Amazon's new Kindle Fire HDX tablets certainly have some top-of-the-line hardware, but what good is the hardware without software to make use of it? Amazon is again forking Android to create Fire OS 3.0, codenamed Mojito. This software will be recognizable to users of previous Fire tablets, but it's been cleaned up a bit and looks more modern. There are also a few interesting new features exclusive to Amazon's tablets.
The underlying version of Android this time around is 4.2.2, but none of the Google services are included.
There are some companies that seem to really love puns. Google certainly does, but so does Amazon. Amazon's new service is called Kindle MatchBook, and it lets you buy the Kindle edition of books at a steep discount if you've bought them in physical form from Amazon at some point in the past. It doesn't even matter if you still have the book, or if you lost it a decade ago.
Amazon's Kindle app has just received a significant update, bringing the reader up to version 4 and introducing a refreshed UI, among other things.
Just when I'd decided to try switching to Play Books (despite giving up things like quick two-finger brightness adjustment), Amazon has introduced a redesigned library that's much more lively than a simple grid of book covers. The new library interface has your books plus a nice "carousel" up top for recent items.
The Kindle Fire HD is, at the moment, the best Android tablet that's not really an Android tablet but is still kind of an Android tablet. The LTE model, while pricier than the others, is handy for those that still need to download on the go. Now, AT&T is going to start selling the connected model for $399.
As a temporary introductory offer, AT&T has a "deal" that allows customers to sign a 2-year contract in exchange for $150 off.
Amazon's Gold Box deals are some of my favorite discounts to check out every morning. In fact, outside of the Gold Box, the only other deal destinations I regularly visit are Amazon-owned MyHabit and TouchOfModern, a site full of inspiration and ultramodernism.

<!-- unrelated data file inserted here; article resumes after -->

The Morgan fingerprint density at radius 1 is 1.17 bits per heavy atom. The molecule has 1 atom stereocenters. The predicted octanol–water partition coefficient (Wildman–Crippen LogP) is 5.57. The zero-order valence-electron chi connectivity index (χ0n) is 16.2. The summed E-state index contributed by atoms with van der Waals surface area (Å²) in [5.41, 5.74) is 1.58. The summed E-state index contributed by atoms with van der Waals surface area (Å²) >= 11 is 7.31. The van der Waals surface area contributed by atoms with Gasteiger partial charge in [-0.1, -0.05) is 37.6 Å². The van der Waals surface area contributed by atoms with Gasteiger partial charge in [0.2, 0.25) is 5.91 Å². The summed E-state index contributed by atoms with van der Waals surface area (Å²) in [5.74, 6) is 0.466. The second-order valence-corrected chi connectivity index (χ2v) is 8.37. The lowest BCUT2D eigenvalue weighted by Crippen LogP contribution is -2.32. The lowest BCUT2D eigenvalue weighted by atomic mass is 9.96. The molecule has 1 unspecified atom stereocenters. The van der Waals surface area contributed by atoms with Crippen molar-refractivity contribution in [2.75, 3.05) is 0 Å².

But back to the deal. If you've been eying Amazon's latest Kindle Fire HD 8.9" tablet (remember all those holidays that are coming at us fast?), today's Gold Box deal of the day should most definitely make it easier to pull the trigger.
As part of the company's continued international expansion efforts, Amazon is now announcing that its Appstore is available in Japanese markets. Not a moment too soon, either, as in a couple of weeks, the Kindle Fire HD family will start selling in Japan (December 16th). Without an app market, it would be an even harder sell than a not-quite-Android tablet is now.
Image via Mitchey
The Appstore will be bringing paid apps (good news, developers!) as well as Amazon's typical Free App of the Day promotion.
According to Amazon, the original (2011) model of the Kindle Fire (KF) captured 22% of the tablet market. Whether or not you believe that figure, it was almost certainly the most popular Android tablet of the year. When compared to the often-times much more expensive tablets on the market, it was easy to see why: the Kindle fire offered 90% of the experience for 50% (or less) of the price.
On September 6, Amazon announced three new Kindles: a 6" non-Android model called the Paperwhite (with or without 3G), the 7" Kindle Fire HD (16 and 32GB), and an 8.9" Kindle Fire HD (16 or 32GB), while updating the hardware and dropping the price of the original Fire to $160.
Yesterday, Amazon made waves by announcing what experts are calling "a bajillion new Kindles." Pre-orders went live yesterday from Amazon, but if you'd rather pick yours up from a store like they used to do when your parents were kids, Best Buy is now offering you that chance. You will have to give up that cardboard grin, though:
All of the new Kindles will be available for pre-order, including the non-Androidy ones.
If you couldn't make your way out to Santa Monica today to watch Jeff Bezos and company take the wraps off the new line of Kindles (and live blogs just aren't good enough), you can now watch the entire event on YouTube.
Hit play above and you'll get about one hour and 12 minutes of pure, unadulterated Kindle-y goodness. We're talking the Kindle Paperweight Paperwhite, rehashed Kindle Fire, Kindle Fire HDs, and all other Kindle typing things you can handle.